While the US constitution guarantees some form of firearms ownership for the purposes of a “well organised militia”, and NZ doesn’t even have a codified constitution, both nations to have a long standing tradition of gun ownership, which might be reasonably be viewed as being a “right”. In Aotearoa New Zealand, the consensus is that the right to gun ownership is similar to the right to drive. It’s necessary to prove your competence to own and use a weapon safely, and this is done by a testing regime no less strenuous than that which applies to driving a vehicle.

My impression of the US is that the right to own, and perhaps more importantly carry firearms is more divided. While I think the largest block hold views not too dissimilar of the predominant view here, there are significant blocks that hold different views. At the one end there’s the card waving NRA membership that demand nothing less than a completely unregulated, uncontrolled “right” to own and carry weapons, even opposing background checks for goodness sake! Anything else is an attack on their constitutional “rights”. At the other end of the spectrum there’s a small group who call for the repeal of the 2nd Amendment or at least a reinterpretation of what it really means.

So when it comes to firearms, opinions in the US are more divided on what rights and freedoms mean and what limits, if any, should be imposed when balancing the rights of the individual against the rights of others, including the community as a whole. I believe most people understand that as well as rights, we have responsibilities, and that those responsibilities, if they are to be fairly shared, may need to be regulated in some way. I think the same is true when it comes to covid-19.

In his post “Covid 19 Delta outbreak: Peter Davis – Vaccine passport and smoke-free law” Peter Davis draws on the NZ experience of how the attitude towards smoking has changed over the decades – from one where smokers were exercising their “rights” to smoke and non-smokers had little or no recourse, to one where the dangers of second-hand smoke are understood and now prohibited in workplaces and most public venues – and how this precedent might be applicable to covid-19. It’s worth the read, and it might help some of those still sitting on the fence to understand why the unvaccinated may find they have fewer “freedoms” than the vaccinated.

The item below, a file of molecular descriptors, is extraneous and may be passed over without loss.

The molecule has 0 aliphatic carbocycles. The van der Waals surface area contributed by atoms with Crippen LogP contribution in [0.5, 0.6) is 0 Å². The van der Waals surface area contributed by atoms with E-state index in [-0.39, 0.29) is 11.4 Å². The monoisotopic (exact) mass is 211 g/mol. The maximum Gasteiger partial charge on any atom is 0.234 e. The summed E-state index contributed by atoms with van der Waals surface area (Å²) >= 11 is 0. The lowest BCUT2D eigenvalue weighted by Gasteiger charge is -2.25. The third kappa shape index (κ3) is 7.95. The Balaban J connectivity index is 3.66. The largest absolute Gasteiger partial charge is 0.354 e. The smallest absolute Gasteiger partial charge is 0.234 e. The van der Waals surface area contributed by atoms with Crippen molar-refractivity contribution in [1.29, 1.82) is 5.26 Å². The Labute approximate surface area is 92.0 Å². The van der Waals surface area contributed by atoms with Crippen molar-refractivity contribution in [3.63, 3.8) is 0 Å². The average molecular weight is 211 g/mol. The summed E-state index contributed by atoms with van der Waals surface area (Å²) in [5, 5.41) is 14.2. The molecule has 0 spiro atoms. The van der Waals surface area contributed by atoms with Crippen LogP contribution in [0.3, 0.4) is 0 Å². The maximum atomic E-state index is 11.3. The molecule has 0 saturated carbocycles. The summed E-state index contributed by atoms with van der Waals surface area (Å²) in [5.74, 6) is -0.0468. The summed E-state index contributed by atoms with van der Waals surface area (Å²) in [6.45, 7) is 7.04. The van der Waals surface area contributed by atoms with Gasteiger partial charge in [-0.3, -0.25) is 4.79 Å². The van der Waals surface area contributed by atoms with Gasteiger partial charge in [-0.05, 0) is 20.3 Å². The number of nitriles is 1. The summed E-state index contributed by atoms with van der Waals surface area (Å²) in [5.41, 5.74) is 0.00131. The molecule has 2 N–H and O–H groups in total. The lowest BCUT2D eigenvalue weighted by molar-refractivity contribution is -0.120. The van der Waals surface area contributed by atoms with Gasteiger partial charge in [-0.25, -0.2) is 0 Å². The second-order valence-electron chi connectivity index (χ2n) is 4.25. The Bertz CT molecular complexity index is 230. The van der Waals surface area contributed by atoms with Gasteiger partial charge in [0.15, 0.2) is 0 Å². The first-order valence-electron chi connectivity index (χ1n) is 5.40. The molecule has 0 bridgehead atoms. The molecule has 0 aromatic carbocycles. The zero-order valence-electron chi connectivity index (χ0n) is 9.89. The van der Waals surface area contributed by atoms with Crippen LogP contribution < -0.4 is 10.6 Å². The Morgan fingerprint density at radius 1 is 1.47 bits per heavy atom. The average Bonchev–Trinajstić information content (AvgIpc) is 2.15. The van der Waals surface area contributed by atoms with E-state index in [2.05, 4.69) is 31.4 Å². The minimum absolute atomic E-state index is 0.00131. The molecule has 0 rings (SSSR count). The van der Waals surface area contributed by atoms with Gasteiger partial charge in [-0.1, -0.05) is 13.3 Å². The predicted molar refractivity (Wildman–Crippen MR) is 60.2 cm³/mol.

Given that the evidence overwhelmingly confirms that one in three people who contract covid-19 have at least one symptom of long-covid, even 18 months after first being infected, the impact of long term health and social costs are, as yet, unknown. How can anyone on their right mind claim their “right” to unrestricted movement surpasses my “right” not to suffer long term health issues caused by their recklessness?

In many ways, we have been playing pandemic “Russian roulette” for decades – especially as the cost of international air travel has declined significantly. By way of example, when I first travelled to Japan in 1971, the return air fare cost the equivalent of 75% of my annual salary. International travel was not something one did without some long term planning and saving. It certainly couldn’t be undertaken on a whim. If I was still in the same job in January 2020, the same return journey would have cost as little as 1.5% of my annual salary. Pre covid, a trip from Aotearoa to Australia could cost about the same as a night out at an upmarket restaurant.

We must acknowledge that with so many people moving around the globe we have indeed become a global village. In the past the relative isolation of villages, towns and nations meant that pandemics were relatively rare, and when they did occur, they spread at a slow pace. That is no longer true.

We are far more mobile these days (well, pre-pandemic), than we have ever been in the history of our species, and this presents a greater risk of new infectious diseases spreading at uncontrollable rates across the planet. In many ways I think we have been lucky that this pandemic has been relatively mild, especially when it comes to fatalities. We may not be so lucky next time. And as sure as night follows day, there will be a next time.